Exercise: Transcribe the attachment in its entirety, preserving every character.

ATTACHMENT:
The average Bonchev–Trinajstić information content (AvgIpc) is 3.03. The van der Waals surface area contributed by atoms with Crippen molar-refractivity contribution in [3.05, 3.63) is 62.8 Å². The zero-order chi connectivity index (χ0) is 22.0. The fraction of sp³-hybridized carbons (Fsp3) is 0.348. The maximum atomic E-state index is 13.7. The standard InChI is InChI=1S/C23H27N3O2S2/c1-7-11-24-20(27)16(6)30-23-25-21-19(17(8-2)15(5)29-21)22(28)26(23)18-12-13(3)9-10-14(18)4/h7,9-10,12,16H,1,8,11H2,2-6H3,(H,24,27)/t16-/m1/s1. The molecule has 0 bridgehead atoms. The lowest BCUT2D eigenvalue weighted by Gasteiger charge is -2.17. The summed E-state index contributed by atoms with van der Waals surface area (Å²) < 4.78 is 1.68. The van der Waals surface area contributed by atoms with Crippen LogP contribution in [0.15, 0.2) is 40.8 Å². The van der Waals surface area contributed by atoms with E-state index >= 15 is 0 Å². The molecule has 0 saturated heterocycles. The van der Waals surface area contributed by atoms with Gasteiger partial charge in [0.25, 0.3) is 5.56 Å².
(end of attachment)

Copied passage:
The average Bonchev–Trinajstić information content (AvgIpc) is 3.03. The van der Waals surface area contributed by atoms with Crippen molar-refractivity contribution in [3.05, 3.63) is 62.8 Å². The zero-order chi connectivity index (χ0) is 22.0. The fraction of sp³-hybridized carbons (Fsp3) is 0.348. The maximum atomic E-state index is 13.7. The standard InChI is InChI=1S/C23H27N3O2S2/c1-7-11-24-20(27)16(6)30-23-25-21-19(17(8-2)15(5)29-21)22(28)26(23)18-12-13(3)9-10-14(18)4/h7,9-10,12,16H,1,8,11H2,2-6H3,(H,24,27)/t16-/m1/s1. The molecule has 0 bridgehead atoms. The lowest BCUT2D eigenvalue weighted by Gasteiger charge is -2.17. The summed E-state index contributed by atoms with van der Waals surface area (Å²) < 4.78 is 1.68. The van der Waals surface area contributed by atoms with Crippen LogP contribution in [0.15, 0.2) is 40.8 Å². The van der Waals surface area contributed by atoms with E-state index >= 15 is 0 Å². The molecule has 0 saturated heterocycles. The van der Waals surface area contributed by atoms with Gasteiger partial charge in [0.25, 0.3) is 5.56 Å².